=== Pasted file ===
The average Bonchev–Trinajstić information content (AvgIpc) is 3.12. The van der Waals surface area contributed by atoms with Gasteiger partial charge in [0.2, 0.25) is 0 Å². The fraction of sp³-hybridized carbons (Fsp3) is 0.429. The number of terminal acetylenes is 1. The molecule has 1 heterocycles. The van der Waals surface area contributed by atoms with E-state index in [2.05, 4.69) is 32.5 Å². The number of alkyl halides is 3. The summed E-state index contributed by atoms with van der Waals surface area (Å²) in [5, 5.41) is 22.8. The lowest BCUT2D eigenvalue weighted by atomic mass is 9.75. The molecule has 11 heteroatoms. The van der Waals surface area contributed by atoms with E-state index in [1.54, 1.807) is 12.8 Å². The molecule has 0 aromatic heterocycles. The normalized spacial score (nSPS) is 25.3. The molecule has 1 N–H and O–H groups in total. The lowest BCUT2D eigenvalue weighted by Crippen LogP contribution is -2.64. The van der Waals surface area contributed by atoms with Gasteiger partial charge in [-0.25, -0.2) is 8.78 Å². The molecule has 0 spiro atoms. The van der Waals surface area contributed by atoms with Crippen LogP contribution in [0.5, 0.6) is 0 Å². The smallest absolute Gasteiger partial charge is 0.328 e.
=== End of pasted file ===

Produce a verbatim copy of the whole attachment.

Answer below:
The average Bonchev–Trinajstić information content (AvgIpc) is 3.12. The van der Waals surface area contributed by atoms with Gasteiger partial charge in [0.2, 0.25) is 0 Å². The fraction of sp³-hybridized carbons (Fsp3) is 0.429. The number of terminal acetylenes is 1. The molecule has 1 heterocycles. The van der Waals surface area contributed by atoms with E-state index in [2.05, 4.69) is 32.5 Å². The number of alkyl halides is 3. The summed E-state index contributed by atoms with van der Waals surface area (Å²) in [5, 5.41) is 22.8. The lowest BCUT2D eigenvalue weighted by atomic mass is 9.75. The molecule has 11 heteroatoms. The van der Waals surface area contributed by atoms with E-state index in [1.54, 1.807) is 12.8 Å². The molecule has 0 aromatic heterocycles. The normalized spacial score (nSPS) is 25.3. The molecule has 1 N–H and O–H groups in total. The lowest BCUT2D eigenvalue weighted by Crippen LogP contribution is -2.64. The van der Waals surface area contributed by atoms with Gasteiger partial charge in [-0.25, -0.2) is 8.78 Å². The molecule has 0 spiro atoms. The van der Waals surface area contributed by atoms with Crippen LogP contribution in [0.5, 0.6) is 0 Å². The smallest absolute Gasteiger partial charge is 0.328 e.